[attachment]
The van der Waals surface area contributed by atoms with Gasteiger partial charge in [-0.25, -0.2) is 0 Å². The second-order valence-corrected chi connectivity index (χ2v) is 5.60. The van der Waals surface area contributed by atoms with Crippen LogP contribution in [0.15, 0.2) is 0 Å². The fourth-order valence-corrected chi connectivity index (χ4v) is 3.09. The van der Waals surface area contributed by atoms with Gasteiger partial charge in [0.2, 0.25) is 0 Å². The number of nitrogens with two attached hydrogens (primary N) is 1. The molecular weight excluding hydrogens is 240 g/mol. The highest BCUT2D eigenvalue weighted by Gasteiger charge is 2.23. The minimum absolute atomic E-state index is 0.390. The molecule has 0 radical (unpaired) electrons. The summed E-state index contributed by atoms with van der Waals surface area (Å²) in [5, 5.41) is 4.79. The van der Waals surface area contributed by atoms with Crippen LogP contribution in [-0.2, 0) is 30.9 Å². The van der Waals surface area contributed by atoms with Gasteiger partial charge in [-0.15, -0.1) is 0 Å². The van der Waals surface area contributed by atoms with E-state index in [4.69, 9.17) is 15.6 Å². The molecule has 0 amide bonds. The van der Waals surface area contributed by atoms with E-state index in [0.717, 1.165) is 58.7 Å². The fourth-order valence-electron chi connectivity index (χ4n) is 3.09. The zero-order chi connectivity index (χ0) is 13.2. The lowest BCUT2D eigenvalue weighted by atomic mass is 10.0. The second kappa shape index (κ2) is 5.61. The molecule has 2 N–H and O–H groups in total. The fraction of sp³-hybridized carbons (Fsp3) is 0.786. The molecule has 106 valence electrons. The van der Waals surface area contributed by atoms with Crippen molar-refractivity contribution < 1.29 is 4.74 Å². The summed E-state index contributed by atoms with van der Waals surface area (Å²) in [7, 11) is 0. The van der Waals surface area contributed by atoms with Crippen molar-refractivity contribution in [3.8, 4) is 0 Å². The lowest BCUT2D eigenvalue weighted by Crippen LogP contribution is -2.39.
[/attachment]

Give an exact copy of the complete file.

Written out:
The van der Waals surface area contributed by atoms with Gasteiger partial charge in [-0.25, -0.2) is 0 Å². The second-order valence-corrected chi connectivity index (χ2v) is 5.60. The van der Waals surface area contributed by atoms with Crippen LogP contribution in [0.15, 0.2) is 0 Å². The fourth-order valence-corrected chi connectivity index (χ4v) is 3.09. The van der Waals surface area contributed by atoms with Gasteiger partial charge in [0.2, 0.25) is 0 Å². The number of nitrogens with two attached hydrogens (primary N) is 1. The molecular weight excluding hydrogens is 240 g/mol. The highest BCUT2D eigenvalue weighted by Gasteiger charge is 2.23. The minimum absolute atomic E-state index is 0.390. The molecule has 0 radical (unpaired) electrons. The summed E-state index contributed by atoms with van der Waals surface area (Å²) in [5, 5.41) is 4.79. The van der Waals surface area contributed by atoms with Crippen LogP contribution in [-0.2, 0) is 30.9 Å². The van der Waals surface area contributed by atoms with Gasteiger partial charge in [-0.15, -0.1) is 0 Å². The van der Waals surface area contributed by atoms with E-state index in [4.69, 9.17) is 15.6 Å². The molecule has 0 amide bonds. The van der Waals surface area contributed by atoms with E-state index in [0.717, 1.165) is 58.7 Å². The fourth-order valence-electron chi connectivity index (χ4n) is 3.09. The zero-order chi connectivity index (χ0) is 13.2. The lowest BCUT2D eigenvalue weighted by atomic mass is 10.0. The second kappa shape index (κ2) is 5.61. The molecule has 2 N–H and O–H groups in total. The fraction of sp³-hybridized carbons (Fsp3) is 0.786. The molecule has 106 valence electrons. The van der Waals surface area contributed by atoms with Crippen molar-refractivity contribution < 1.29 is 4.74 Å². The summed E-state index contributed by atoms with van der Waals surface area (Å²) in [7, 11) is 0. The van der Waals surface area contributed by atoms with Crippen molar-refractivity contribution in [3.8, 4) is 0 Å². The lowest BCUT2D eigenvalue weighted by Crippen LogP contribution is -2.39.